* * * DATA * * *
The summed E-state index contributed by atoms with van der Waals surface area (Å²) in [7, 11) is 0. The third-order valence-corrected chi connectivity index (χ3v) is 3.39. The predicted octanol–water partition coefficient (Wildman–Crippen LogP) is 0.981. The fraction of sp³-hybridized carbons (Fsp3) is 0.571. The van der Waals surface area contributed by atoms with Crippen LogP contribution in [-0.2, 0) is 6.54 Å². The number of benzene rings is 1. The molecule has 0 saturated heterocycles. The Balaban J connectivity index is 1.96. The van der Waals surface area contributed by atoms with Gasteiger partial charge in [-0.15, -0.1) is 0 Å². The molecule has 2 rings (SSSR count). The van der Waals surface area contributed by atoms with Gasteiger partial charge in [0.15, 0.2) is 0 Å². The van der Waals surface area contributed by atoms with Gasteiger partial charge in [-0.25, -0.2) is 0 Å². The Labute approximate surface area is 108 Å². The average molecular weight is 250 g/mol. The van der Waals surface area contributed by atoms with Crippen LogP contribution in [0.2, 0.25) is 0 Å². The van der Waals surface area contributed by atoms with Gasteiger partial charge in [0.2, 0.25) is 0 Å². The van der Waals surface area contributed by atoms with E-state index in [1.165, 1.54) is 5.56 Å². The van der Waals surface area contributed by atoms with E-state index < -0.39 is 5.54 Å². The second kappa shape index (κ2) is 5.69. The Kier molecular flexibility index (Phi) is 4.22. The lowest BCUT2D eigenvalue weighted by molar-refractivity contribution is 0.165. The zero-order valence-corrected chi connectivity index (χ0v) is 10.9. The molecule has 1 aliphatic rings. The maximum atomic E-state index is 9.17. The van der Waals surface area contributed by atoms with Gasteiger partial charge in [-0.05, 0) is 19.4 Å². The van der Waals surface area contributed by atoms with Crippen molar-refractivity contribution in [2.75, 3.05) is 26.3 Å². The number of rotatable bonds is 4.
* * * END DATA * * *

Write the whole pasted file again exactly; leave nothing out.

The summed E-state index contributed by atoms with van der Waals surface area (Å²) in [7, 11) is 0. The third-order valence-corrected chi connectivity index (χ3v) is 3.39. The predicted octanol–water partition coefficient (Wildman–Crippen LogP) is 0.981. The fraction of sp³-hybridized carbons (Fsp3) is 0.571. The van der Waals surface area contributed by atoms with Crippen LogP contribution in [-0.2, 0) is 6.54 Å². The number of benzene rings is 1. The molecule has 0 saturated heterocycles. The Balaban J connectivity index is 1.96. The van der Waals surface area contributed by atoms with Gasteiger partial charge in [-0.15, -0.1) is 0 Å². The molecule has 2 rings (SSSR count). The van der Waals surface area contributed by atoms with Gasteiger partial charge in [0.15, 0.2) is 0 Å². The van der Waals surface area contributed by atoms with Gasteiger partial charge in [-0.25, -0.2) is 0 Å². The Labute approximate surface area is 108 Å². The average molecular weight is 250 g/mol. The van der Waals surface area contributed by atoms with Crippen LogP contribution in [0.2, 0.25) is 0 Å². The van der Waals surface area contributed by atoms with Gasteiger partial charge in [0.2, 0.25) is 0 Å². The van der Waals surface area contributed by atoms with E-state index in [1.165, 1.54) is 5.56 Å². The van der Waals surface area contributed by atoms with E-state index < -0.39 is 5.54 Å². The second kappa shape index (κ2) is 5.69. The Kier molecular flexibility index (Phi) is 4.22. The lowest BCUT2D eigenvalue weighted by molar-refractivity contribution is 0.165. The zero-order valence-corrected chi connectivity index (χ0v) is 10.9. The molecule has 1 aliphatic rings. The maximum atomic E-state index is 9.17. The van der Waals surface area contributed by atoms with Gasteiger partial charge in [-0.05, 0) is 19.4 Å². The van der Waals surface area contributed by atoms with Crippen molar-refractivity contribution in [2.75, 3.05) is 26.3 Å². The number of rotatable bonds is 4.